Northern Territory

Entering into the Northern Territory came with many mixed emotions. We knew it was going to be a big transition in our travels. Plus we were on quite the high from being in the Kimberley. Our main focus was on making it to Uluru. Though our time in the Top End came with a lot of driving & having to move quicker then we’d prefer, we loved our adventures & look forward to going back again one day.

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Katherine to Darwin

We made our way to Darwin first thing because of our plans to sell our vehicle. We visited the hot springs in Katherine & enjoyed a coffee at a local cafe along the way. We spent a few days in Palmerston City (right outside of Darwin) while our vehicle was serviced & Landon was able to catch up with another friend from YWAM. While they had dinner I had the best, first solo movie experience watching ‘War for the Planet of the Apes’. One of the best movies I’ve seen! I had no interest in watching the first two movies until Landon suggested we watch them during the time I was down from my Achilles tendon surgery. No regrets! 🙂

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Edith Falls – Spent an afternoon relaxing & cooling off here en route to Darwin.

 

Darwin

After our first hostel experience in Sydney it’s usually my last option in searching for accommodation. With caravan parks being quite pricey & hoping to find a place to unpack the vehicle, we were so thrilled when the YWAM Darwin base opened their doors to us & allowed us to stay. We were so blessed by them & the relationships we formed during our stay. My birthday happened to be during the first week in Darwin so Landon took me out for dinner & ice cream. It was fun to splurge on good food & enjoy a date night. Yes we spend 24/7 together on the road but we don’t usually clean up for a night out on the town 🙂

 

Litchfield National Park

Before officially selling our vehicle we wanted to visit a few spots close to Darwin. This allowed us the ability to access 4×4 tracks if we needed. Litchfield was beautiful. Plus, the waterfalls & plunge pools were quite refreshing in the rising temperatures. It was hot! The park is very accessible with because of the paved roads. There is one entrance into the park that is a 4×4 track with a few stops along the way. It was on the top of our list to explore to get away from the crowds of people. That ended up being our favorite spot since we had one of the waterfalls to ourselves for an entire afternoon.

 

Kakadu National Park

What a pleasant surprise. I’ll admit, I wasn’t looking forward to Kakadu. I thought the entry fee wasn’t worth what I was finding while I researched. But, once I made my way to the Ubirr lookout my perception changed. From the lookout you can see most of what makes up Kakadu – floodplains, wetlands, monsoon rainforest. The landscape speaks for itself.

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Ubirr Lookout – waiting for the sun to set

 

Kakadu is 20,000 square kilometers full of life. Between thousands of plant species & 280 species of birds, there is much to discover everywhere you turn. For Landon, it is a photographers paradise. And you can’t forget about the crocodiles. Approximately 10,000 crocodiles live in Kakadu…I don’t suggest taking a swim. Even after climbing to the top of a cliff to the Gunlom Plunge Pool for a swim we still found ourselves a bit hesitant to enter the water (there are a few designated swim spots).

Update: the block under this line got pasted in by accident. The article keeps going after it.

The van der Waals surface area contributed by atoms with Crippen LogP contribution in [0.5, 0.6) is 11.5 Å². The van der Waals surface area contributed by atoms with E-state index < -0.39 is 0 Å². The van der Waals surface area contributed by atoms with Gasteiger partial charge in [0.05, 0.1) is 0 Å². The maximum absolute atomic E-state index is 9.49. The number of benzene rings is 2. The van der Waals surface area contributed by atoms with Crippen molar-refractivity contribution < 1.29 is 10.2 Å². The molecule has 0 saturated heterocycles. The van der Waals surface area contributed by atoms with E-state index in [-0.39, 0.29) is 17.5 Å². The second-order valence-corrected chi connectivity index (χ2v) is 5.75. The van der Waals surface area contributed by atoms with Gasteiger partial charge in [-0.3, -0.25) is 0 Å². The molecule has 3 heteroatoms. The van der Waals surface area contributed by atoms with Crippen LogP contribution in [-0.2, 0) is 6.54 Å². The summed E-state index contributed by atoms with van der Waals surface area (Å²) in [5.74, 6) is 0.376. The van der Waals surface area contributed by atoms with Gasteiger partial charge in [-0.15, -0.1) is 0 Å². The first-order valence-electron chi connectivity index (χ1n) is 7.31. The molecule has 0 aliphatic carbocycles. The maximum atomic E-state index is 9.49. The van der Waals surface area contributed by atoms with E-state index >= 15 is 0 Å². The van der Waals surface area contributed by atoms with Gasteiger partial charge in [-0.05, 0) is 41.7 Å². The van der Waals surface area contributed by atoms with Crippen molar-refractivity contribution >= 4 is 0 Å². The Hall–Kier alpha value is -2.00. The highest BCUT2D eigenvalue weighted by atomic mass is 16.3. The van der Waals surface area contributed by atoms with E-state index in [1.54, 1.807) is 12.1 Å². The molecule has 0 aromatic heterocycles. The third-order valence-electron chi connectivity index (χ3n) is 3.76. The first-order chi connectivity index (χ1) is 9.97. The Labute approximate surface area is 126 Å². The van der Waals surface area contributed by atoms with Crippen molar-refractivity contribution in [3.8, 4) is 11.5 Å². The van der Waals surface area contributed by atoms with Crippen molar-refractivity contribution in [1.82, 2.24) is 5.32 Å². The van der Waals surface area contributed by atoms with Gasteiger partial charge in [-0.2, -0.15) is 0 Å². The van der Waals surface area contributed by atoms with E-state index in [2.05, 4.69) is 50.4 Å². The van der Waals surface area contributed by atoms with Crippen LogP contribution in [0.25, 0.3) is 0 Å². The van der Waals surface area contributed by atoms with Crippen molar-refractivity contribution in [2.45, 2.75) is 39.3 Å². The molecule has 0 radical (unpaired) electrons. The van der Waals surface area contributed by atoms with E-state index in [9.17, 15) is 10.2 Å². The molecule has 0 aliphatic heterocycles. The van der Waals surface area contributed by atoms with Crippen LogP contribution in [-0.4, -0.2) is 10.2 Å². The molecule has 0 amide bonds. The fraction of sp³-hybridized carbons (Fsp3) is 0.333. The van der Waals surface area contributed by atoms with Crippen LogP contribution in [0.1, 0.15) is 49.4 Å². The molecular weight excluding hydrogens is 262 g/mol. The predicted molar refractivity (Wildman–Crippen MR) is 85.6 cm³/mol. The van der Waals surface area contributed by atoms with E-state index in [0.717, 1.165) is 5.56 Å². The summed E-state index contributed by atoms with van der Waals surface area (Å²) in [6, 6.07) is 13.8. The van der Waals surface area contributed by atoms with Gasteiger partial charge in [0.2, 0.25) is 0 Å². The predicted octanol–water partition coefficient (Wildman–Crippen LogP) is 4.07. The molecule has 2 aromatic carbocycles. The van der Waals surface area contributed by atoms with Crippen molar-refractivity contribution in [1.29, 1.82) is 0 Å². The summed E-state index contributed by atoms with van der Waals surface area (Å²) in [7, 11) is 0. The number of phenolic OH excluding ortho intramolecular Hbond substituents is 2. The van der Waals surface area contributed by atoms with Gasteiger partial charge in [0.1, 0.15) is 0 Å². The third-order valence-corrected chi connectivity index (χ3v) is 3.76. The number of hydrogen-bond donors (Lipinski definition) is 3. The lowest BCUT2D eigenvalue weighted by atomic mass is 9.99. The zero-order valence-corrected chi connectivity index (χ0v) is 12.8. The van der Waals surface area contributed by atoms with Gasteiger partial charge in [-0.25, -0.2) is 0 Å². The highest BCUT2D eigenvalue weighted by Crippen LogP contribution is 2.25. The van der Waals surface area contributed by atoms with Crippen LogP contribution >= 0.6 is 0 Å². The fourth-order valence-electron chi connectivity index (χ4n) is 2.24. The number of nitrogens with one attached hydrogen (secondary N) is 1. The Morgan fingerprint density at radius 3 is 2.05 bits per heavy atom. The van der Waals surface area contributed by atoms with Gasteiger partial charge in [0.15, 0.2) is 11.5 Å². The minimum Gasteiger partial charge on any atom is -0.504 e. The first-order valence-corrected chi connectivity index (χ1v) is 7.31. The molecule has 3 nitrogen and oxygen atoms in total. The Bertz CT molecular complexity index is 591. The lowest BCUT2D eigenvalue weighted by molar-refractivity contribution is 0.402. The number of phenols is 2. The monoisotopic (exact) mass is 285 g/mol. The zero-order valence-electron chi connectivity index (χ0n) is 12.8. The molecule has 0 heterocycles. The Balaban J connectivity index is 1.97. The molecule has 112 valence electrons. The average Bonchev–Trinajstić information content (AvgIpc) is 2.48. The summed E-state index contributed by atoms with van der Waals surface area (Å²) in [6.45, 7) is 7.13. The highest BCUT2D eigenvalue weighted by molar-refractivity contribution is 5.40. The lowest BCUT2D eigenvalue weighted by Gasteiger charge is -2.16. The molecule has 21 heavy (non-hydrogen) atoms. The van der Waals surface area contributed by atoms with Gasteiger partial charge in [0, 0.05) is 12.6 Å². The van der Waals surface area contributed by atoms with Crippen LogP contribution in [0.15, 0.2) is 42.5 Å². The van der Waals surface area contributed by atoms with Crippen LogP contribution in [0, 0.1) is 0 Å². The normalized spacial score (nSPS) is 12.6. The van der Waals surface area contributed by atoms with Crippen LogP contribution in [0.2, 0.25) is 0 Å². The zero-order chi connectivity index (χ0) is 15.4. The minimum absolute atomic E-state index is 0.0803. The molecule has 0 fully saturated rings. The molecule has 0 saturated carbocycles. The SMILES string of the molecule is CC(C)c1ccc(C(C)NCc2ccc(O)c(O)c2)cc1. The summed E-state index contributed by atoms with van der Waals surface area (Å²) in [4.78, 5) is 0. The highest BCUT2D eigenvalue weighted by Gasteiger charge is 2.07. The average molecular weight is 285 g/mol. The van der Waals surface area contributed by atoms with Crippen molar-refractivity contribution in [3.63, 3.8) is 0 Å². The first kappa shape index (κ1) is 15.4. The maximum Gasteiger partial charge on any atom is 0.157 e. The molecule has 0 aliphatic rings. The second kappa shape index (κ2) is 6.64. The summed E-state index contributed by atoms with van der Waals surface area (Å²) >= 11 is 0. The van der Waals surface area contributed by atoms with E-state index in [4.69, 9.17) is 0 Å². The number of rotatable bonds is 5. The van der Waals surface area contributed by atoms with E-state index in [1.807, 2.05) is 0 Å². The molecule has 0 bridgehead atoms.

While in Kakadu we took the opportunity to take a cruise with the Yellow Water Cruises. We learned so much about the plant & animal life as well as the Aboriginal people’s history  & connection to the land. Throughout the park you can find rock art sites created by the Aboriginals & learn of the stories depicted in their art.

We also attended a cultural festival that took place at the local town within Kakadu as well as watch crocodiles feed at the infamous Cahill Crossing.

Top End to Bottom End

After returning to Darwin from Litchfield & Kakadu, we sold our vehicle within 3 days & had our rental ready for pickup. The transition couldn’t have gone better & soon after we were headed to the Red Centre. 4 days of driving wasn’t much fun but luckily we had a few stops along the way to break up the hours on the road.

Uluru – Kata Tjuta

Since day one we were dead set on visiting Uluru. Mission accomplished & expectations exceeded! The sandstone monolith is a must see at sunrise & sunset to truly experience the changing of colors it takes on throughout the day. We can check this off our bucket list.

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Uluru Sunset – yes it’s really that red!

 

Kata Tjuta, also known as the Olgas, are also a must see when visiting Uluru. We hiked, took photos & enjoyed the endless views.

 

Kings Canyon

One of our favorite hikes of our entire trip. The 6k rim walk here is a must & the landscape is breathtaking. Though the steep climb was rough at the start we didn’t want the hike to end. Not knowing much about the canyon, it was a pleasant surprise & a contender for one of our favorite spots throughout our travels.

 

 

Looking back at what little time we had in Northern Territory I’m grateful for the many wonderful things we had the opportunity to see. Even as I write, I find it challenging to share our time there because we were so rushed & moving from one thing to the next. Maybe that’s why there are fewer words & more pictures. Thankful we did it all because I think we would have looked back & been disappointed if we would have skipped over any of it.

Next up – We had a few more days full of driving to get to Sydney for our 2 week house sit. Even though we didn’t do much traveling, I can’t wait to share with you our second stay in the Blue Mountains. Home soon 🙂

 

With Love,

Jess

Troyer Travels

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